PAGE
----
CONAN: Oh, you think it might be a provocation?
ALI: Yeah. I absolutely think so. You know, whether you want to consider this a, you know, conspiracy theory or not, I don't care. What I'm saying is there's always a systematic way of creating more - or making the propaganda of hate toward Islam and this country in a very systematic fashion, especially with, you know, with whatever we know in the media about al-Qaida. Every time, we want to create - or not us, but every time more hate needs to be created toward this religion, who is the number one servant of that? Web site will say that we're al-Qaida...
ALI: ...we're al-Qaida, or al-Qaida (unintelligible)...
CONAN: Let me ask Ross Douthat. Did you look into this Web site?
Mr. DOUTHAT: Oh, yeah. I mean, it is - I don't want to use the term legitimate to describe a Web site that's trafficking in sort of passive-aggressive death threats. But it isn't - you know, there are - the person who wrote this stuff is a real - he's a real person. He's actually an American convert to Islam. What I would say to the caller is to keep in mind that two things can simultaneously be true. It is simultaneously true that 99.99 percent of Muslims or, you know, run out however many nines you want on that, would never, obviously, participate in any kind of violence against the creators of "South Park." But it's also the case that there are people who have an interest in riling up that last .0001 percent, and it's not necessarily because they want to inspire hatred towards Islam. It's because they want to empower themselves.
And this is what you see again and again in extremist groups in other places besides Islam. But certainly in al-Qaida, you have small groups of people who feel empowered by riling up, you know, by - if they start a riot somewhere in the world, they feel like they've succeeded. So it's not a question of, you know, people trying to make Islam look bad. It's a small group of people trying to make themselves feel powerful.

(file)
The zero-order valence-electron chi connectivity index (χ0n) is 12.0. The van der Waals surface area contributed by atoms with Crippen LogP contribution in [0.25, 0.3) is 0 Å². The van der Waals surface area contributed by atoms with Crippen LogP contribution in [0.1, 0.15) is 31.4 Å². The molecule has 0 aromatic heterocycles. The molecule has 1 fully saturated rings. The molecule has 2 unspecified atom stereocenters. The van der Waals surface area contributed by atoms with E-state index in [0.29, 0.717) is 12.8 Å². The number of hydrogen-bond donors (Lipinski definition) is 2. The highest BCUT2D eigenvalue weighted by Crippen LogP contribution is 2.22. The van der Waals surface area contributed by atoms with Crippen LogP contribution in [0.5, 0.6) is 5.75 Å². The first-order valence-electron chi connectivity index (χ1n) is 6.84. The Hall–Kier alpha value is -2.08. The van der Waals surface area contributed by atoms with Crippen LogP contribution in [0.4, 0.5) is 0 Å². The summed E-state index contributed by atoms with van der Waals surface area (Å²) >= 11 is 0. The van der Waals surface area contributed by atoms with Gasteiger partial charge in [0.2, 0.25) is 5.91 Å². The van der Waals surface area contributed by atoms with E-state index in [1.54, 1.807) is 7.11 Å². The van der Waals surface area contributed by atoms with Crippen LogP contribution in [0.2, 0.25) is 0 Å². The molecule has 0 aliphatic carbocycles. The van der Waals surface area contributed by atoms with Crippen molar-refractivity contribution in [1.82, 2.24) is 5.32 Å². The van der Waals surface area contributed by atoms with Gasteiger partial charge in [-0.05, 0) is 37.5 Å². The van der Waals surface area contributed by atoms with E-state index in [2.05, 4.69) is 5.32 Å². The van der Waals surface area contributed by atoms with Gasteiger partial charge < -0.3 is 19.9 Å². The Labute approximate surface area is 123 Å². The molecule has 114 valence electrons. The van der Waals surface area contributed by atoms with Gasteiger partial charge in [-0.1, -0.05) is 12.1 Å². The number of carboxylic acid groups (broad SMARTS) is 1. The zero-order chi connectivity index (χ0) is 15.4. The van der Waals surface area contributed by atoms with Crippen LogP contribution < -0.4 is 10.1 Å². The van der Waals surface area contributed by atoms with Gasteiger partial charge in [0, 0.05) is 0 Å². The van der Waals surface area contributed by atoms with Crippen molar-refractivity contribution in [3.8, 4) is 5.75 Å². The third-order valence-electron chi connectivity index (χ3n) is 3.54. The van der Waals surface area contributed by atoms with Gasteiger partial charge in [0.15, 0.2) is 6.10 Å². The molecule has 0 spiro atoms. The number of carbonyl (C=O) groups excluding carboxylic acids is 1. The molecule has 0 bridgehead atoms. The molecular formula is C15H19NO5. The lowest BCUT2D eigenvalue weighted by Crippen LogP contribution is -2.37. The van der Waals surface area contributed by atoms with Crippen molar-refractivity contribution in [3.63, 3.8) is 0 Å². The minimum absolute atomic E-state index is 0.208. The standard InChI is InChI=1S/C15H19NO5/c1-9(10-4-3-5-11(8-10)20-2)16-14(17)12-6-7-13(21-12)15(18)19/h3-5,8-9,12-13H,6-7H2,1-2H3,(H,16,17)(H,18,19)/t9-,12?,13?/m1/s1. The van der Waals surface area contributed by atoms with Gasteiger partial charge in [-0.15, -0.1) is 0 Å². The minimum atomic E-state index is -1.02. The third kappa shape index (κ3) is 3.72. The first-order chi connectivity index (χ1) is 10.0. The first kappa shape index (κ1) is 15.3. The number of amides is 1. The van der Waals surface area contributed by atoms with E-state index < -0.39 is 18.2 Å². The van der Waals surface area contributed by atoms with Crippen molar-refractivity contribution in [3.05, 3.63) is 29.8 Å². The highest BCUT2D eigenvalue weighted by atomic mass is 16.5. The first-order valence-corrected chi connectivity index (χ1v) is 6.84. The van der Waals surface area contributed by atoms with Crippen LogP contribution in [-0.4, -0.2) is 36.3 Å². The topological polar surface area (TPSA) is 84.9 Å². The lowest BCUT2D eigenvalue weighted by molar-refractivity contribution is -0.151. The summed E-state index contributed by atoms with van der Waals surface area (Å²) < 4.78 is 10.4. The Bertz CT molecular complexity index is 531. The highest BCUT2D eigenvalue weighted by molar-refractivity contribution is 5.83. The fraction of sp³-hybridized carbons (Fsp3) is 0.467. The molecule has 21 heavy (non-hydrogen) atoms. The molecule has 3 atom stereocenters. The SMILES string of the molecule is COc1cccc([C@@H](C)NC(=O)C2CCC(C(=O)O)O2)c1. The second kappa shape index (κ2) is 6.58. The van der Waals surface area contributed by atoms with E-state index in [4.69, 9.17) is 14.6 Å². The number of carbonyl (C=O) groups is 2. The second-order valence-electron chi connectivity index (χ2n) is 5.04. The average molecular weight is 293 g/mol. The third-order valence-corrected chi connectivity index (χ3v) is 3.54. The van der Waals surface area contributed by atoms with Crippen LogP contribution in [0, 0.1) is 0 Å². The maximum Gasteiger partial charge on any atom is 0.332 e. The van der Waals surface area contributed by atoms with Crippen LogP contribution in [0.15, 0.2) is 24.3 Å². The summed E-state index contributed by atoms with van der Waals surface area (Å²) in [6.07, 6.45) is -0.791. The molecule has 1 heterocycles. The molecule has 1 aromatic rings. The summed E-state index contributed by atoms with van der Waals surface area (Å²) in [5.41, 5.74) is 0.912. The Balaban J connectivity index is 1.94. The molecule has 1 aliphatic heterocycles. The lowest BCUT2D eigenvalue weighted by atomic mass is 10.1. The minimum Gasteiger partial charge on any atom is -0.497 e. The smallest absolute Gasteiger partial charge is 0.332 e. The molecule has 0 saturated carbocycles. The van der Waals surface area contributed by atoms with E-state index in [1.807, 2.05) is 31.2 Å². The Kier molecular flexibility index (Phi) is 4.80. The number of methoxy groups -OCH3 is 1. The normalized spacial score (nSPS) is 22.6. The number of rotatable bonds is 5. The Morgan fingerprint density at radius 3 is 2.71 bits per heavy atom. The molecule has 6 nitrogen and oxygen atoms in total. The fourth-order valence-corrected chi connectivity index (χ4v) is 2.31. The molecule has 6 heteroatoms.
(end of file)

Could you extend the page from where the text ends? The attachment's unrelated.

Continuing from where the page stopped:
CONAN: Let's see if we can get - this time I do think, if Mr. Clever pushed the right button, this is Russ in Kansas City.
RUSS (Caller): Yes, hello?
CONAN: Hi. Go ahead. I'm glad I succeeded there. Go ahead.
RUSS: Yes, hi. Just very quickly, I wanted to say, you know, I think that censoring this is - was a bad idea as much as I find this to be -you know, I understand how it could be offensive. Why I think so, you know, we have certain freedoms we enjoy - Muslim Americans, as well - in the United States that many other countries do not have.
Once you start censoring, eventually, this will affect that population, as well. You know, any restrictions on speech, once courts makes their decision that something is allowed, it is not always a case-by-case basis.
CONAN: Yeah. It's the slippery-slope argument: Where do you stop once you start? And Ross Douthat, I don't think anybody wants to go there.
Mr. DOUTHAT: No, and I think that this is, you know, this is the recurring problem. If you try and, you know, if you try and establish any kind of regime of formal censorship, it's like you - you know, you start out trying to censor pornography and you end up banning "Lolita," right? I mean, that's sort of the classic example, but it's a fair example. I think there is room for what you might - for restraint and for self-censorship in the old, in the classic sense. Or if people say...
CONAN: Or as Muhammad told us, respect.
Mr. DOUTHAT: Right, respect, where, you know, maybe - yeah. You don't show the image of Muhammad. But it's one - there's a difference between actual self-censorship and respect, and self-censorship created, you know, at the barrel of a gun, basically.
CONAN: All right, Russ thanks very much for the call.
RUSS: Thank you.
You can read Ross Douthat's column every Monday in The New York Times. He also blogs there regularly. And you could read a link to his article "Not Even in South Park" on our Web site, at npr.org.
Thanks very much for coming in today.
Mr. DOUTHAT: Thanks so much for having me.
CONAN: Ross Douthat, with us here in Studio 3A.
Tomorrow, the financial reform bill: We'll tell you what's in it for you. Join us then.
I'm Neal Conan. It's the TALK OF THE NATION from NPR News.